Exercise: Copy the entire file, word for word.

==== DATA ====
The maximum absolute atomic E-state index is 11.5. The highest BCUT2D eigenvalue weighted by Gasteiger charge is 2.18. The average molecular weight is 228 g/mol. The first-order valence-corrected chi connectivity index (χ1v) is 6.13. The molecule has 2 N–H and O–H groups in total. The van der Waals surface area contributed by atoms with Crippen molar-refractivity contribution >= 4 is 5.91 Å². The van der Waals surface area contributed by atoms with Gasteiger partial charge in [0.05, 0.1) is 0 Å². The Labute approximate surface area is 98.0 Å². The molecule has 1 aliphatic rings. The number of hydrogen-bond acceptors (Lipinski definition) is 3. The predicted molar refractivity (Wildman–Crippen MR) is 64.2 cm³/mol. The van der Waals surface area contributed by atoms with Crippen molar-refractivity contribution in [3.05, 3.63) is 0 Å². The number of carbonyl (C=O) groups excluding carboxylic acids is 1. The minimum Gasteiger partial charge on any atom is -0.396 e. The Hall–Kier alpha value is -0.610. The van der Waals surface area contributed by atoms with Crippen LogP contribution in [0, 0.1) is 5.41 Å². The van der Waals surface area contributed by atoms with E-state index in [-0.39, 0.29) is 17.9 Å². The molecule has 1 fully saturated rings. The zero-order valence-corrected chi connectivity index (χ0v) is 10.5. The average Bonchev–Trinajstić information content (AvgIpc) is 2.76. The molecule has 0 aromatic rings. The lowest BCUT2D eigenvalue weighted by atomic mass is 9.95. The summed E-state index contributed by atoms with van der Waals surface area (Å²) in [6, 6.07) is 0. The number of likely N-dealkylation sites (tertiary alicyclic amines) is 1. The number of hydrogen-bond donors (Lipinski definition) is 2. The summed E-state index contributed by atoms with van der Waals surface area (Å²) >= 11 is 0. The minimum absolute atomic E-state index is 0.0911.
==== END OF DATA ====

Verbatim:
The maximum absolute atomic E-state index is 11.5. The highest BCUT2D eigenvalue weighted by Gasteiger charge is 2.18. The average molecular weight is 228 g/mol. The first-order valence-corrected chi connectivity index (χ1v) is 6.13. The molecule has 2 N–H and O–H groups in total. The van der Waals surface area contributed by atoms with Crippen molar-refractivity contribution >= 4 is 5.91 Å². The van der Waals surface area contributed by atoms with Gasteiger partial charge in [0.05, 0.1) is 0 Å². The Labute approximate surface area is 98.0 Å². The molecule has 1 aliphatic rings. The number of hydrogen-bond acceptors (Lipinski definition) is 3. The predicted molar refractivity (Wildman–Crippen MR) is 64.2 cm³/mol. The van der Waals surface area contributed by atoms with Crippen molar-refractivity contribution in [3.05, 3.63) is 0 Å². The number of carbonyl (C=O) groups excluding carboxylic acids is 1. The minimum Gasteiger partial charge on any atom is -0.396 e. The Hall–Kier alpha value is -0.610. The van der Waals surface area contributed by atoms with Crippen LogP contribution in [0, 0.1) is 5.41 Å². The van der Waals surface area contributed by atoms with E-state index in [-0.39, 0.29) is 17.9 Å². The molecule has 1 fully saturated rings. The zero-order valence-corrected chi connectivity index (χ0v) is 10.5. The average Bonchev–Trinajstić information content (AvgIpc) is 2.76. The molecule has 0 aromatic rings. The lowest BCUT2D eigenvalue weighted by atomic mass is 9.95. The summed E-state index contributed by atoms with van der Waals surface area (Å²) in [6, 6.07) is 0. The number of likely N-dealkylation sites (tertiary alicyclic amines) is 1. The number of hydrogen-bond donors (Lipinski definition) is 2. The summed E-state index contributed by atoms with van der Waals surface area (Å²) >= 11 is 0. The minimum absolute atomic E-state index is 0.0911.